• On Nov. 27, 1703, an unusual storm system finally dissipates over England after wreaking havoc on the country for nearly two weeks. Featuring hurricane strength winds, the storm killed somewhere between 10,000 and 30,000 people and sank hundreds of Royal Navy ships.
• On Nov. 22, 1783, John Hanson, the first president of the Continental Congress under the Articles of Confederation, dies in his home state of Maryland. Hanson is sometimes called the first president of the United States, but this is a misnomer, since the presidency did not exist until 1789.
• On Nov. 28, 1925, the Grand Ole Opry, one of the longest-lived and most popular showcases for Country Western music, begins broadcasting live from Nashville, Tennessee. The showcase was originally named the Barn Dance, after a Chicago radio program called the National Barn Dance.
• On Nov. 25, 1980, Sugar Ray Leonard regains boxing’s welterweight title when his opponent, reigning champ Roberto Duran, waves his arms and walks away from the fight in the eighth round, telling the referee “No mas, no mas” (“No more”). Duran maintained that he had stomach cramps and could barely stand up.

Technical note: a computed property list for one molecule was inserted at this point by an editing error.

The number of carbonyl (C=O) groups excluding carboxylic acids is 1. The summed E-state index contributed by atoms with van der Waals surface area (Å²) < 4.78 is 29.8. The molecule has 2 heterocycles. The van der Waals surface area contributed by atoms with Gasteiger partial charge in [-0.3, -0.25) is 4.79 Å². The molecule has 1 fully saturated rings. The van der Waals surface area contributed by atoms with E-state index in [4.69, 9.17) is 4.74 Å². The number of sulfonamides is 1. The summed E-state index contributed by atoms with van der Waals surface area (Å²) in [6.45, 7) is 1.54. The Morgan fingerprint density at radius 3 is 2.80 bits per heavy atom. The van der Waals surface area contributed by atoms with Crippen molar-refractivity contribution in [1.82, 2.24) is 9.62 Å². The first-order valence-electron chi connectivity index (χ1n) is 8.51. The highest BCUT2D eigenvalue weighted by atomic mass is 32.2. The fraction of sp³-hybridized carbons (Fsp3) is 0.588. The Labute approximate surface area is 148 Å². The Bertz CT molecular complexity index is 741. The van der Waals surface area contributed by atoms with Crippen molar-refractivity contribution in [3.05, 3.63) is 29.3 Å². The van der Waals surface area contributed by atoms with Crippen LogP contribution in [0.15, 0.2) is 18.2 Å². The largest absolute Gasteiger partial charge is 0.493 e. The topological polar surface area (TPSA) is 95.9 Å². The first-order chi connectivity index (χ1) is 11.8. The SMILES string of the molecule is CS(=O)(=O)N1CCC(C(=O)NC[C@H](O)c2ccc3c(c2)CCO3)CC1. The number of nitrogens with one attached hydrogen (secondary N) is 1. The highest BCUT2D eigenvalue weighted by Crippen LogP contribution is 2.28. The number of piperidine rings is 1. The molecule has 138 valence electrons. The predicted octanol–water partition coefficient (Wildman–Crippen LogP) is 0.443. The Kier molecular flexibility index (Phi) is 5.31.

• On Nov. 24, 1944, 111 U.S. B-29 Superfortress bombers raid Tokyo for the first time since 1942. Their target: the Nakajima aircraft engine works. Despite the barrage of bombs that were dropped, fewer than 50 hit the main target, doing little damage.
(c) 2010 King Features Synd.